Plans for the site on the Morecambe seafront include outdoor gardens, indoor and outdoor restaurants, a tidal pool and the distinctive domes associated with the Cornwall site.
The team behind the southwest’s award-winning Eden Project has achieved a major milestone with the submission of a planning application to Lancaster City Council for the £125m project.
The project, which aims to “reimagine the British seaside resort for the 21st century”, will include four “shell-like” domes - known as the Rhythm Machine, the Bay Glade, the Bay Hall and the Natural Observatory - constructed in timber and covered in a flexible transparent membrane with integrated solar cells.
The domes will surround a central Four Seasons Garden packed with coastal vegetation, while the outdoor gardens - the Rhythm Garden and the Tide Garden - surrounding the “dunescape” are designed to reflect the flora and geology of its coastal environment.
Eden has committed to providing discounted entry for local people, with school visits, educational programmes and youth schemes forming part of the package.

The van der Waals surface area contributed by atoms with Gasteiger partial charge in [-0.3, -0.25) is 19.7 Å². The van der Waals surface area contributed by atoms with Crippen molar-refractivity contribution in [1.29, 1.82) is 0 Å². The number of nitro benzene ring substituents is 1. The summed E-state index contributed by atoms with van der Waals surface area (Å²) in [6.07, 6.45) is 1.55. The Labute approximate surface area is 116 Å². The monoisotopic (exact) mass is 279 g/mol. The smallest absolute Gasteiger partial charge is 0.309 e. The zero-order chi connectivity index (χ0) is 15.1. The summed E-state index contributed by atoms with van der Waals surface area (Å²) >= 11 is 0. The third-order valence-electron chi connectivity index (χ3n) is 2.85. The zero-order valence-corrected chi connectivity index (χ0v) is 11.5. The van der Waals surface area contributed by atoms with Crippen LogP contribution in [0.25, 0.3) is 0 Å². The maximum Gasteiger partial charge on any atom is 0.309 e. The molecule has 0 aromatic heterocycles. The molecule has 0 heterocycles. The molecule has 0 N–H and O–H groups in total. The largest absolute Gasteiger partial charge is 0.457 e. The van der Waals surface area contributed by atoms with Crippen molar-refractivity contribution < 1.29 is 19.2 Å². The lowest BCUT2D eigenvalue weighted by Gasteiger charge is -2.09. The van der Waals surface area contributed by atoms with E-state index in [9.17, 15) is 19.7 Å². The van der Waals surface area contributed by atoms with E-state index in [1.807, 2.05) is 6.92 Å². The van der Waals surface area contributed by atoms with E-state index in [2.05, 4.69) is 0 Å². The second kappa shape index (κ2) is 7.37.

The project, which aims to showcase sustainable design, also plans to go beyond net zero carbon emissions and achieve a net positive environmental position.
Developers hope that Eden Project North will attract around one million visitors per year and directly employ more than 400 people.
David Harland, chief executive of Eden Project International, said: “This is a huge moment for Eden Project North but we are not resting on our laurels.
“The hard work continues and we hope to have positive news about funding for the project before the end of this year.”
The original Eden Project opened in Cornwall in 2000.
Since then, the world’s largest greenhouse has won a clutch of awards, including Best Visitor Attraction for Inclusivity at the VisitEngland Awards for Excellence in 2017.
In 2011, it was named the best British building of the past 20 years at the British Construction Industry (BCI) 20th anniversary awards.